A study has noted that incidents of antimicrobial-resistant typhoid fever have been associated with visits to the Indian subcontinent, which could lead to new travel health advice being issued.
Led by Dr Michael Lynch from the Centers for Disease Control and Prevention, a United States government health advice site, the study showed that new strains of the disease seem to be linked to trips to India, Bangladesh and Pakistan.
In the report, the authors pointed out that the incidents of multidrug-resistant S Typhi (MDRST) and nalidixic acid-resistant S Typhi (NARST) were of particular interest, as common treatments were not effective against them.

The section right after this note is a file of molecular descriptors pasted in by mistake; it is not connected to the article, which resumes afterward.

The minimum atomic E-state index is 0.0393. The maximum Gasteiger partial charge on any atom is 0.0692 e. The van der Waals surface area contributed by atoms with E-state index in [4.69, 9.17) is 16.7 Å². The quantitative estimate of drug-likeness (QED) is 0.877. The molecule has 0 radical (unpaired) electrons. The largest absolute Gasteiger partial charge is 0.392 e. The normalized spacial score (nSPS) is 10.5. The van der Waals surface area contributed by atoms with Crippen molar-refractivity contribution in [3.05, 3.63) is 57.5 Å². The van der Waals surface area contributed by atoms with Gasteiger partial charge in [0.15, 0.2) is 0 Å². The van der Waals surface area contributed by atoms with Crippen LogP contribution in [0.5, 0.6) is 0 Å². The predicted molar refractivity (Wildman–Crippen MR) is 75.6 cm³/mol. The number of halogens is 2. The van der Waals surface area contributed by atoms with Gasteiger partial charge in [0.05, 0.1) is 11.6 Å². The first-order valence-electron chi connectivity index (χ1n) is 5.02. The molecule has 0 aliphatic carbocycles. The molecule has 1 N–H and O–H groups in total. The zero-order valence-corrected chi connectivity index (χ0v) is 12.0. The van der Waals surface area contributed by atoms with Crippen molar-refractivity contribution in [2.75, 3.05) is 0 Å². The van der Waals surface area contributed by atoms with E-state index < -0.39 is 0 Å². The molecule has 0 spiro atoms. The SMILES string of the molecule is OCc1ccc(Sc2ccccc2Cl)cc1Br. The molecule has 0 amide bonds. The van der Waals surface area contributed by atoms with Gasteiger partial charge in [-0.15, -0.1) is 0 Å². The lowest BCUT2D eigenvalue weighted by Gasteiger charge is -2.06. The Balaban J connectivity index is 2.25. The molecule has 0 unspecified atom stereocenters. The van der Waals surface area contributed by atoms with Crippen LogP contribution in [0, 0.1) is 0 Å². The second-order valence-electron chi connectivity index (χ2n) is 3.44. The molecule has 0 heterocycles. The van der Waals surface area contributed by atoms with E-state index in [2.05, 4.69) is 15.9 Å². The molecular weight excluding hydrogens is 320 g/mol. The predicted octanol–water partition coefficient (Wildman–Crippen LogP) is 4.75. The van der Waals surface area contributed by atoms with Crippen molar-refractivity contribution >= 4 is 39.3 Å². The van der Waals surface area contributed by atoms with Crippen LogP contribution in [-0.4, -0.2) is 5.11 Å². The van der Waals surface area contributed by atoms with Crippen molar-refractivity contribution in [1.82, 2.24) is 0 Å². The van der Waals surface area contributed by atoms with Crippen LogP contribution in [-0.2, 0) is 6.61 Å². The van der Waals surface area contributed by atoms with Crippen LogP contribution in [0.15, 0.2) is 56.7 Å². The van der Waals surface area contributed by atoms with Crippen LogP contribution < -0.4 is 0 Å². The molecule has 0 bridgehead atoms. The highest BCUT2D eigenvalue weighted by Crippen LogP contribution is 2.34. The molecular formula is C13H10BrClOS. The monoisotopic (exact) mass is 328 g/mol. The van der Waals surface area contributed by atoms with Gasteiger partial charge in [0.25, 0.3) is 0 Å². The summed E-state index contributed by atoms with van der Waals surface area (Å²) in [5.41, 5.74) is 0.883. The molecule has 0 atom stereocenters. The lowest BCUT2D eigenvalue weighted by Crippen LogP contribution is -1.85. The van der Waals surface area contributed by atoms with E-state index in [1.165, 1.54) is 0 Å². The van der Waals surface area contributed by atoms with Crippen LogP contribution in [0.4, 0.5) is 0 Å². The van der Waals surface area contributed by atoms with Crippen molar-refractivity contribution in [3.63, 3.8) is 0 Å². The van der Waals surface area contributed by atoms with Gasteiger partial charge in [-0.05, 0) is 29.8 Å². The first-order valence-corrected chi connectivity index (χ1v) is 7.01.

The article read: "85 per cent of patients infected with MDRST and 94 percent with NARST traveled to the Indian subcontinent, while 44 per cent of those with susceptible infections did."
According to the study, in 79 per cent of cases of typhoid fever foreign travel had been reported within 30 days of the disease, and only five per cent had received a vaccine against the illness.
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